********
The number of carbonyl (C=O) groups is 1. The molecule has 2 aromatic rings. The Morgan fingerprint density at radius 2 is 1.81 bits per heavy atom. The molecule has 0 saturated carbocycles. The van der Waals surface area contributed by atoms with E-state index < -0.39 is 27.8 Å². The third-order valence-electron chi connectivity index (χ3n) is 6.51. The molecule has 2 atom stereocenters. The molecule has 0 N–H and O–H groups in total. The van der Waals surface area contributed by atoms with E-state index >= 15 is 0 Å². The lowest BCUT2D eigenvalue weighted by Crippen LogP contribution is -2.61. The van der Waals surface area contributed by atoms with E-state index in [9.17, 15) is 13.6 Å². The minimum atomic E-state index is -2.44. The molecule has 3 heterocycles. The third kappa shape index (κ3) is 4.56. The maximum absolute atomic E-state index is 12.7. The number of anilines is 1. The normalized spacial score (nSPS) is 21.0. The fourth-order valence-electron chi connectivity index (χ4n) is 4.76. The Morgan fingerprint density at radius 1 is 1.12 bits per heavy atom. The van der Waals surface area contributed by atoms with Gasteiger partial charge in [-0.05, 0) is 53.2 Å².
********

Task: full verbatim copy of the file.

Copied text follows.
The number of carbonyl (C=O) groups is 1. The molecule has 2 aromatic rings. The Morgan fingerprint density at radius 2 is 1.81 bits per heavy atom. The molecule has 0 saturated carbocycles. The van der Waals surface area contributed by atoms with E-state index < -0.39 is 27.8 Å². The third-order valence-electron chi connectivity index (χ3n) is 6.51. The molecule has 2 atom stereocenters. The molecule has 0 N–H and O–H groups in total. The van der Waals surface area contributed by atoms with E-state index >= 15 is 0 Å². The lowest BCUT2D eigenvalue weighted by Crippen LogP contribution is -2.61. The van der Waals surface area contributed by atoms with E-state index in [9.17, 15) is 13.6 Å². The minimum atomic E-state index is -2.44. The molecule has 3 heterocycles. The third kappa shape index (κ3) is 4.56. The maximum absolute atomic E-state index is 12.7. The number of anilines is 1. The normalized spacial score (nSPS) is 21.0. The fourth-order valence-electron chi connectivity index (χ4n) is 4.76. The Morgan fingerprint density at radius 1 is 1.12 bits per heavy atom. The van der Waals surface area contributed by atoms with Gasteiger partial charge in [-0.05, 0) is 53.2 Å².